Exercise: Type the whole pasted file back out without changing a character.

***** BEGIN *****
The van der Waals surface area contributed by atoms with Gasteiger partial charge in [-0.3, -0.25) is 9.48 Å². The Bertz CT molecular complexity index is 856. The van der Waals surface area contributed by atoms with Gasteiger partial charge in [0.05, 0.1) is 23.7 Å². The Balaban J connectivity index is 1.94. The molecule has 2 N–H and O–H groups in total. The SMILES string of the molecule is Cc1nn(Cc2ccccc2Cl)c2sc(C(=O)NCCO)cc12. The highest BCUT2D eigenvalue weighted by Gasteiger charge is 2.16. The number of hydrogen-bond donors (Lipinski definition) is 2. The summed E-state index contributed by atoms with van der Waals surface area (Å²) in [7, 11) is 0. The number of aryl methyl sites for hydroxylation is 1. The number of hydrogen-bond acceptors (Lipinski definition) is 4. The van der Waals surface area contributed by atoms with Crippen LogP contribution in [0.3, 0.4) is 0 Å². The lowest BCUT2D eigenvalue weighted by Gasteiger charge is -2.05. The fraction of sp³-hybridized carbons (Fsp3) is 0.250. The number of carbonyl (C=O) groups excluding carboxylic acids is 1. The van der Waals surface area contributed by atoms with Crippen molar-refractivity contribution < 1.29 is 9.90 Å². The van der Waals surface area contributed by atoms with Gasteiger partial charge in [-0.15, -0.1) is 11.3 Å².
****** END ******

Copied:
The van der Waals surface area contributed by atoms with Gasteiger partial charge in [-0.3, -0.25) is 9.48 Å². The Bertz CT molecular complexity index is 856. The van der Waals surface area contributed by atoms with Gasteiger partial charge in [0.05, 0.1) is 23.7 Å². The Balaban J connectivity index is 1.94. The molecule has 2 N–H and O–H groups in total. The SMILES string of the molecule is Cc1nn(Cc2ccccc2Cl)c2sc(C(=O)NCCO)cc12. The highest BCUT2D eigenvalue weighted by Gasteiger charge is 2.16. The number of hydrogen-bond donors (Lipinski definition) is 2. The summed E-state index contributed by atoms with van der Waals surface area (Å²) in [7, 11) is 0. The number of aryl methyl sites for hydroxylation is 1. The number of hydrogen-bond acceptors (Lipinski definition) is 4. The van der Waals surface area contributed by atoms with Crippen LogP contribution in [0.3, 0.4) is 0 Å². The lowest BCUT2D eigenvalue weighted by Gasteiger charge is -2.05. The fraction of sp³-hybridized carbons (Fsp3) is 0.250. The number of carbonyl (C=O) groups excluding carboxylic acids is 1. The van der Waals surface area contributed by atoms with Crippen molar-refractivity contribution < 1.29 is 9.90 Å². The van der Waals surface area contributed by atoms with Gasteiger partial charge in [-0.15, -0.1) is 11.3 Å².